The Crater is the goblet of Apollo. Its shape
does resemble a drinking glass, slightly askew in the sky, which is
why other ancient cultures also saw this group of stars as some kind
of vessel. Its stars are generally fourth
Alpha Crateris is known as Alkes, Arabian for "shallow basin". The star marks the western corner of the stem, with beta Crateris marking the other corner.
Alkes is an orange (or yellow) giant, about 15 times the diameter of the Sun, and 110 light years away.
The brightest star in the constellation is delta Crateris, which
marks the bottom of the bowl. It's about seven times the size of our
Sun, and is 73 light years away.
Double stars in Crater:
Gamma Crateris is a fixed binary: 4.1, 9.6; PA 96º, separation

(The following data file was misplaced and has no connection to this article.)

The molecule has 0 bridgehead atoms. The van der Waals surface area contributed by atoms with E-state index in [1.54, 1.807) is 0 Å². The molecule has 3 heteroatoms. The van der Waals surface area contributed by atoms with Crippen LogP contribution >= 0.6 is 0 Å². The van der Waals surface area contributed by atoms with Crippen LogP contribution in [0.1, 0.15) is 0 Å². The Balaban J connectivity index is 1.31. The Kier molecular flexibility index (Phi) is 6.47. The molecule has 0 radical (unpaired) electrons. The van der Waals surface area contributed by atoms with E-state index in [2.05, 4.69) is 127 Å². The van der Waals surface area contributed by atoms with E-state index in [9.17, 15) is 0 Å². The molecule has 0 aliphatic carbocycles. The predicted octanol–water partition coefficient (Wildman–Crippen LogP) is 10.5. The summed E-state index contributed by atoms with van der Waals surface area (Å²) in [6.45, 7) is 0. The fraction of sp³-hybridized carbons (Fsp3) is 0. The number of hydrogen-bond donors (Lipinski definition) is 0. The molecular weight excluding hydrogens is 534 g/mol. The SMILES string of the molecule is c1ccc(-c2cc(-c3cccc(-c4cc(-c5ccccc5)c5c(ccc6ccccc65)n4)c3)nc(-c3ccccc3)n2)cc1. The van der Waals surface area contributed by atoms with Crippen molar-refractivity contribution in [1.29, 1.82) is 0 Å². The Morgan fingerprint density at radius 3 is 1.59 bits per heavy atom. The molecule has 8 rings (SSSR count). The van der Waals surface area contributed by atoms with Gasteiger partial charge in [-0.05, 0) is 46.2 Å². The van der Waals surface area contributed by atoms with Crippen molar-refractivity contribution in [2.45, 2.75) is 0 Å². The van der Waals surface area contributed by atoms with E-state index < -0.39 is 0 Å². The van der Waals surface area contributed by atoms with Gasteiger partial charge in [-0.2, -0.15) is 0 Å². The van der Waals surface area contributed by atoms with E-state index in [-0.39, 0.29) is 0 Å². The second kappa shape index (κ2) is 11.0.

Iota Crateris is a close binary: 5.5, 11; PA 226º, separation
Psi Crateris is an even closer binary: 6.5, 7; PA 358º, separation 0.2".
Variable Stars in Crater:
None of the Bayer stars of Crater are considered to be variable. The
constellation has several semi-regular variables, the brightest of which
is R Crateris: 8.0-9.5 with a period of about 160 days.
Deep Sky Objects in Crater:
Crater has no Messier objects, and its reported deep sky objects are all
very faint galaxies.
For a closer appreciation of Crater, visit the Binocular Section.